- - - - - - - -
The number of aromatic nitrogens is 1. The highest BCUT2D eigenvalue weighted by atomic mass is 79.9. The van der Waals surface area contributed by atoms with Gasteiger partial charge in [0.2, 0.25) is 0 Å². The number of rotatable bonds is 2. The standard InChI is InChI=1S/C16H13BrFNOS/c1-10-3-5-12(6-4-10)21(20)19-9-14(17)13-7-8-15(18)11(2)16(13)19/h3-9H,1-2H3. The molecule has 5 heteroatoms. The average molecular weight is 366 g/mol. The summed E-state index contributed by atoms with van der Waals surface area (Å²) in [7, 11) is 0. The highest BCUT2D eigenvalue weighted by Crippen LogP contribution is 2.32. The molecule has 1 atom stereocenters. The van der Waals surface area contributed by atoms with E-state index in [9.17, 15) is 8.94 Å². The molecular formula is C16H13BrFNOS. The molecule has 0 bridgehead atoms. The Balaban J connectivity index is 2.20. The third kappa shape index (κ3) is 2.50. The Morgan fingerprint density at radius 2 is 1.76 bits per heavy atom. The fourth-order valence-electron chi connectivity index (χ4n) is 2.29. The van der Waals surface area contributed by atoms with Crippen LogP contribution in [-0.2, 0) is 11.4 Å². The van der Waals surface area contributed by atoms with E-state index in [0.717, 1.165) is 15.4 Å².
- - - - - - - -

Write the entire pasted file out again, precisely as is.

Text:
The number of aromatic nitrogens is 1. The highest BCUT2D eigenvalue weighted by atomic mass is 79.9. The van der Waals surface area contributed by atoms with Gasteiger partial charge in [0.2, 0.25) is 0 Å². The number of rotatable bonds is 2. The standard InChI is InChI=1S/C16H13BrFNOS/c1-10-3-5-12(6-4-10)21(20)19-9-14(17)13-7-8-15(18)11(2)16(13)19/h3-9H,1-2H3. The molecule has 5 heteroatoms. The average molecular weight is 366 g/mol. The summed E-state index contributed by atoms with van der Waals surface area (Å²) in [7, 11) is 0. The highest BCUT2D eigenvalue weighted by Crippen LogP contribution is 2.32. The molecule has 1 atom stereocenters. The van der Waals surface area contributed by atoms with E-state index in [9.17, 15) is 8.94 Å². The molecular formula is C16H13BrFNOS. The molecule has 0 bridgehead atoms. The Balaban J connectivity index is 2.20. The third kappa shape index (κ3) is 2.50. The Morgan fingerprint density at radius 2 is 1.76 bits per heavy atom. The fourth-order valence-electron chi connectivity index (χ4n) is 2.29. The van der Waals surface area contributed by atoms with Crippen LogP contribution in [-0.2, 0) is 11.4 Å². The van der Waals surface area contributed by atoms with E-state index in [0.717, 1.165) is 15.4 Å².